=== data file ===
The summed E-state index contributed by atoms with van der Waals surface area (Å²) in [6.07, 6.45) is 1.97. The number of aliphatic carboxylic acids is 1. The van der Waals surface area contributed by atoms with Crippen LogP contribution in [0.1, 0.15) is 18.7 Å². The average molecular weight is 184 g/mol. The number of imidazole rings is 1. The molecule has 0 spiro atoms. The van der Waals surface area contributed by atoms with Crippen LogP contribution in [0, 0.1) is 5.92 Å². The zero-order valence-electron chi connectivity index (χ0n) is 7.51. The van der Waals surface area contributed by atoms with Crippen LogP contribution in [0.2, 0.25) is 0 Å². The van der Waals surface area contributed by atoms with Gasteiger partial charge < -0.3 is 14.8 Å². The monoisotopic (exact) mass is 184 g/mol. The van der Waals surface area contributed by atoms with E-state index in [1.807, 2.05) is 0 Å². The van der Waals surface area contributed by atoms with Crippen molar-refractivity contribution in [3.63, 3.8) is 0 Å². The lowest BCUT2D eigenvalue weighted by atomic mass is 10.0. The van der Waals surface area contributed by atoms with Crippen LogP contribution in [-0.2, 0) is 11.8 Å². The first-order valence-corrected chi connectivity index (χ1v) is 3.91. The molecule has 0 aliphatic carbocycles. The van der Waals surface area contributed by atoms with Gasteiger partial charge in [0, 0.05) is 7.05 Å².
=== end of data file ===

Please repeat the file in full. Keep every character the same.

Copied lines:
The summed E-state index contributed by atoms with van der Waals surface area (Å²) in [6.07, 6.45) is 1.97. The number of aliphatic carboxylic acids is 1. The van der Waals surface area contributed by atoms with Crippen LogP contribution in [0.1, 0.15) is 18.7 Å². The average molecular weight is 184 g/mol. The number of imidazole rings is 1. The molecule has 0 spiro atoms. The van der Waals surface area contributed by atoms with Crippen LogP contribution in [0, 0.1) is 5.92 Å². The zero-order valence-electron chi connectivity index (χ0n) is 7.51. The van der Waals surface area contributed by atoms with Crippen LogP contribution in [0.2, 0.25) is 0 Å². The van der Waals surface area contributed by atoms with Gasteiger partial charge < -0.3 is 14.8 Å². The monoisotopic (exact) mass is 184 g/mol. The van der Waals surface area contributed by atoms with E-state index in [1.807, 2.05) is 0 Å². The van der Waals surface area contributed by atoms with Crippen molar-refractivity contribution in [3.63, 3.8) is 0 Å². The lowest BCUT2D eigenvalue weighted by atomic mass is 10.0. The van der Waals surface area contributed by atoms with Crippen LogP contribution in [-0.2, 0) is 11.8 Å². The first-order valence-corrected chi connectivity index (χ1v) is 3.91. The molecule has 0 aliphatic carbocycles. The van der Waals surface area contributed by atoms with Gasteiger partial charge in [0, 0.05) is 7.05 Å².